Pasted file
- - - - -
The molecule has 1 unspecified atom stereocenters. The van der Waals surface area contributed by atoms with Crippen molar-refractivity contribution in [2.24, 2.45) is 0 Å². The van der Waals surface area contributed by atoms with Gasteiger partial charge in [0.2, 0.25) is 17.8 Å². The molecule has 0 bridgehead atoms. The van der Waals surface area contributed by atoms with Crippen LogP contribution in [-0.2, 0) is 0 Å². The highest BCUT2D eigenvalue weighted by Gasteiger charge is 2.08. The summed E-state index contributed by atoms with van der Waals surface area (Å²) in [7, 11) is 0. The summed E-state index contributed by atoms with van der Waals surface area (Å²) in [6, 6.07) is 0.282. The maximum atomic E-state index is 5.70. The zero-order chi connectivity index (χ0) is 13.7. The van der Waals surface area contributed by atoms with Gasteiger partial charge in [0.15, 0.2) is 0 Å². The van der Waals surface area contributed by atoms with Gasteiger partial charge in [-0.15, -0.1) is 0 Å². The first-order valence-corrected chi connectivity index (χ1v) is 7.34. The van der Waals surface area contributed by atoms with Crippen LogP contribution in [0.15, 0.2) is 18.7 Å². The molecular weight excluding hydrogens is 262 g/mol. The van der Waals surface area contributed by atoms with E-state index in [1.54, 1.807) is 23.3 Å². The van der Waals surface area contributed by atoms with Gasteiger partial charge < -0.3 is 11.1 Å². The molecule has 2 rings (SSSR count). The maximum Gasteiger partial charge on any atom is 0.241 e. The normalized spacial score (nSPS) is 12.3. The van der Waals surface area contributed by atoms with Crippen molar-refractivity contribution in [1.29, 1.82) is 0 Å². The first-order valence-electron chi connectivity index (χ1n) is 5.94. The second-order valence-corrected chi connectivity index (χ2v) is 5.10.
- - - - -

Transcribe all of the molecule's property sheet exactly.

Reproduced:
The molecule has 1 unspecified atom stereocenters. The van der Waals surface area contributed by atoms with Crippen molar-refractivity contribution in [2.24, 2.45) is 0 Å². The van der Waals surface area contributed by atoms with Gasteiger partial charge in [0.2, 0.25) is 17.8 Å². The molecule has 0 bridgehead atoms. The van der Waals surface area contributed by atoms with Crippen LogP contribution in [-0.2, 0) is 0 Å². The highest BCUT2D eigenvalue weighted by Gasteiger charge is 2.08. The summed E-state index contributed by atoms with van der Waals surface area (Å²) in [7, 11) is 0. The summed E-state index contributed by atoms with van der Waals surface area (Å²) in [6, 6.07) is 0.282. The maximum atomic E-state index is 5.70. The zero-order chi connectivity index (χ0) is 13.7. The van der Waals surface area contributed by atoms with Gasteiger partial charge in [0.15, 0.2) is 0 Å². The van der Waals surface area contributed by atoms with Gasteiger partial charge in [-0.15, -0.1) is 0 Å². The first-order valence-corrected chi connectivity index (χ1v) is 7.34. The van der Waals surface area contributed by atoms with Crippen LogP contribution in [0.15, 0.2) is 18.7 Å². The molecular weight excluding hydrogens is 262 g/mol. The van der Waals surface area contributed by atoms with E-state index in [1.54, 1.807) is 23.3 Å². The van der Waals surface area contributed by atoms with Gasteiger partial charge < -0.3 is 11.1 Å². The molecule has 2 rings (SSSR count). The maximum Gasteiger partial charge on any atom is 0.241 e. The normalized spacial score (nSPS) is 12.3. The van der Waals surface area contributed by atoms with Crippen molar-refractivity contribution in [1.29, 1.82) is 0 Å². The first-order valence-electron chi connectivity index (χ1n) is 5.94. The second-order valence-corrected chi connectivity index (χ2v) is 5.10.